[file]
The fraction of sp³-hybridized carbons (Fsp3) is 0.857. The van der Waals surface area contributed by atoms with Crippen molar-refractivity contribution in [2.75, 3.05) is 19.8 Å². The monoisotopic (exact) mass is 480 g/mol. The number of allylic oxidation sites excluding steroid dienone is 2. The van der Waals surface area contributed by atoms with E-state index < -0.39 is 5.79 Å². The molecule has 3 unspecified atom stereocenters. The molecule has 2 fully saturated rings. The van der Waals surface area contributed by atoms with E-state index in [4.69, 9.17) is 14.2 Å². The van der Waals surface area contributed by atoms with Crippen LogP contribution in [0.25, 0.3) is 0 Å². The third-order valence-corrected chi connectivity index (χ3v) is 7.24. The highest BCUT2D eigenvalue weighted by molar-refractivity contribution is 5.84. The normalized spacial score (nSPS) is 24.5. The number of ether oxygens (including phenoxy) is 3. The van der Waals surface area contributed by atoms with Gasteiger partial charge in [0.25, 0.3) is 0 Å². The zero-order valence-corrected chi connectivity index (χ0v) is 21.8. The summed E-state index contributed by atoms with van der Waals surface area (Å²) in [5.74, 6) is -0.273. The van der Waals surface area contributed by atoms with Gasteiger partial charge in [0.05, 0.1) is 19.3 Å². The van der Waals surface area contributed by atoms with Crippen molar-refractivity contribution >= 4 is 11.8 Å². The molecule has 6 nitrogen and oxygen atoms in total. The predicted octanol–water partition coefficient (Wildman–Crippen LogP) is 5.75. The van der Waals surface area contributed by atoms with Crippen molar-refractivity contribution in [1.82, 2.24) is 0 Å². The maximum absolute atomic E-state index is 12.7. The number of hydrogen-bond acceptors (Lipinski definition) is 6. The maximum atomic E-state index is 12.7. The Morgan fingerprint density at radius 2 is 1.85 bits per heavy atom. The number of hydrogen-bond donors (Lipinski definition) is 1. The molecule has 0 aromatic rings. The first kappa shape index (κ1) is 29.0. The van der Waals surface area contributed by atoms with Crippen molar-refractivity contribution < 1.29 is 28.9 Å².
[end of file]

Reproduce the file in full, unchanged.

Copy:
The fraction of sp³-hybridized carbons (Fsp3) is 0.857. The van der Waals surface area contributed by atoms with Crippen molar-refractivity contribution in [2.75, 3.05) is 19.8 Å². The monoisotopic (exact) mass is 480 g/mol. The number of allylic oxidation sites excluding steroid dienone is 2. The van der Waals surface area contributed by atoms with E-state index < -0.39 is 5.79 Å². The molecule has 3 unspecified atom stereocenters. The molecule has 2 fully saturated rings. The van der Waals surface area contributed by atoms with E-state index in [4.69, 9.17) is 14.2 Å². The van der Waals surface area contributed by atoms with Crippen LogP contribution in [0.25, 0.3) is 0 Å². The third-order valence-corrected chi connectivity index (χ3v) is 7.24. The highest BCUT2D eigenvalue weighted by molar-refractivity contribution is 5.84. The normalized spacial score (nSPS) is 24.5. The number of ether oxygens (including phenoxy) is 3. The van der Waals surface area contributed by atoms with Gasteiger partial charge in [0.25, 0.3) is 0 Å². The zero-order valence-corrected chi connectivity index (χ0v) is 21.8. The summed E-state index contributed by atoms with van der Waals surface area (Å²) in [5.74, 6) is -0.273. The van der Waals surface area contributed by atoms with Gasteiger partial charge in [0.05, 0.1) is 19.3 Å². The van der Waals surface area contributed by atoms with Crippen molar-refractivity contribution >= 4 is 11.8 Å². The molecule has 6 nitrogen and oxygen atoms in total. The predicted octanol–water partition coefficient (Wildman–Crippen LogP) is 5.75. The van der Waals surface area contributed by atoms with Crippen molar-refractivity contribution in [1.82, 2.24) is 0 Å². The maximum absolute atomic E-state index is 12.7. The number of hydrogen-bond acceptors (Lipinski definition) is 6. The maximum atomic E-state index is 12.7. The Morgan fingerprint density at radius 2 is 1.85 bits per heavy atom. The number of hydrogen-bond donors (Lipinski definition) is 1. The molecule has 0 aromatic rings. The first kappa shape index (κ1) is 29.0. The van der Waals surface area contributed by atoms with Crippen molar-refractivity contribution < 1.29 is 28.9 Å².